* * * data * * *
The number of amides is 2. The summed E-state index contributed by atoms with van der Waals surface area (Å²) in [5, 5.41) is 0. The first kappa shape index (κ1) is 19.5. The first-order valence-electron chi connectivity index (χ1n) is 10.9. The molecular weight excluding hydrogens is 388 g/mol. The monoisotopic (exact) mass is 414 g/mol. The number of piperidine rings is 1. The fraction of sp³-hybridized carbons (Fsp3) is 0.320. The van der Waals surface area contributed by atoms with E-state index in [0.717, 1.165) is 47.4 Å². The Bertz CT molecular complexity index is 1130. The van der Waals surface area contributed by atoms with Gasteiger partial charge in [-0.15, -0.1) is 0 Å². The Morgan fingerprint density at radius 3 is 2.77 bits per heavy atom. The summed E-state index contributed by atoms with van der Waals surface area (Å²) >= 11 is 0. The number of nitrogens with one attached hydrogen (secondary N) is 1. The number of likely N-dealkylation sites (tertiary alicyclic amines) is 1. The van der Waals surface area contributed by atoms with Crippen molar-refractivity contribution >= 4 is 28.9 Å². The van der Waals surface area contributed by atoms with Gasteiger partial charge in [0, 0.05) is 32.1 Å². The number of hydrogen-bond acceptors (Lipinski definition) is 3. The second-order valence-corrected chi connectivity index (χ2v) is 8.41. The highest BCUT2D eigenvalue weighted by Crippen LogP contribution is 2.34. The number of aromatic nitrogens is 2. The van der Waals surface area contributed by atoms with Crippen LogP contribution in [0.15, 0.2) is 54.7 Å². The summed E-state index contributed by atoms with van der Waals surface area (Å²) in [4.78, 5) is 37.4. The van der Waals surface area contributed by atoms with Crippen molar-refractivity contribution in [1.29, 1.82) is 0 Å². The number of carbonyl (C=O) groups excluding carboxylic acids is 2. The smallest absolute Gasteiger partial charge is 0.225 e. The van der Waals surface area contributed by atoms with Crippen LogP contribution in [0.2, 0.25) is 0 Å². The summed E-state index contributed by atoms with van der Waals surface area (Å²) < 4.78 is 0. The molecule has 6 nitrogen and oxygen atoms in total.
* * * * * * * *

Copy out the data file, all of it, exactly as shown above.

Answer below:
The number of amides is 2. The summed E-state index contributed by atoms with van der Waals surface area (Å²) in [5, 5.41) is 0. The first kappa shape index (κ1) is 19.5. The first-order valence-electron chi connectivity index (χ1n) is 10.9. The molecular weight excluding hydrogens is 388 g/mol. The monoisotopic (exact) mass is 414 g/mol. The number of piperidine rings is 1. The fraction of sp³-hybridized carbons (Fsp3) is 0.320. The van der Waals surface area contributed by atoms with E-state index in [0.717, 1.165) is 47.4 Å². The Bertz CT molecular complexity index is 1130. The van der Waals surface area contributed by atoms with Gasteiger partial charge in [-0.15, -0.1) is 0 Å². The Morgan fingerprint density at radius 3 is 2.77 bits per heavy atom. The summed E-state index contributed by atoms with van der Waals surface area (Å²) >= 11 is 0. The number of nitrogens with one attached hydrogen (secondary N) is 1. The number of likely N-dealkylation sites (tertiary alicyclic amines) is 1. The van der Waals surface area contributed by atoms with Crippen molar-refractivity contribution >= 4 is 28.9 Å². The van der Waals surface area contributed by atoms with Gasteiger partial charge in [0, 0.05) is 32.1 Å². The number of hydrogen-bond acceptors (Lipinski definition) is 3. The second-order valence-corrected chi connectivity index (χ2v) is 8.41. The highest BCUT2D eigenvalue weighted by Crippen LogP contribution is 2.34. The number of aromatic nitrogens is 2. The van der Waals surface area contributed by atoms with Crippen LogP contribution in [0.15, 0.2) is 54.7 Å². The summed E-state index contributed by atoms with van der Waals surface area (Å²) in [4.78, 5) is 37.4. The van der Waals surface area contributed by atoms with Crippen molar-refractivity contribution in [1.29, 1.82) is 0 Å². The number of carbonyl (C=O) groups excluding carboxylic acids is 2. The smallest absolute Gasteiger partial charge is 0.225 e. The van der Waals surface area contributed by atoms with Crippen LogP contribution in [0.2, 0.25) is 0 Å². The summed E-state index contributed by atoms with van der Waals surface area (Å²) < 4.78 is 0. The molecule has 6 nitrogen and oxygen atoms in total.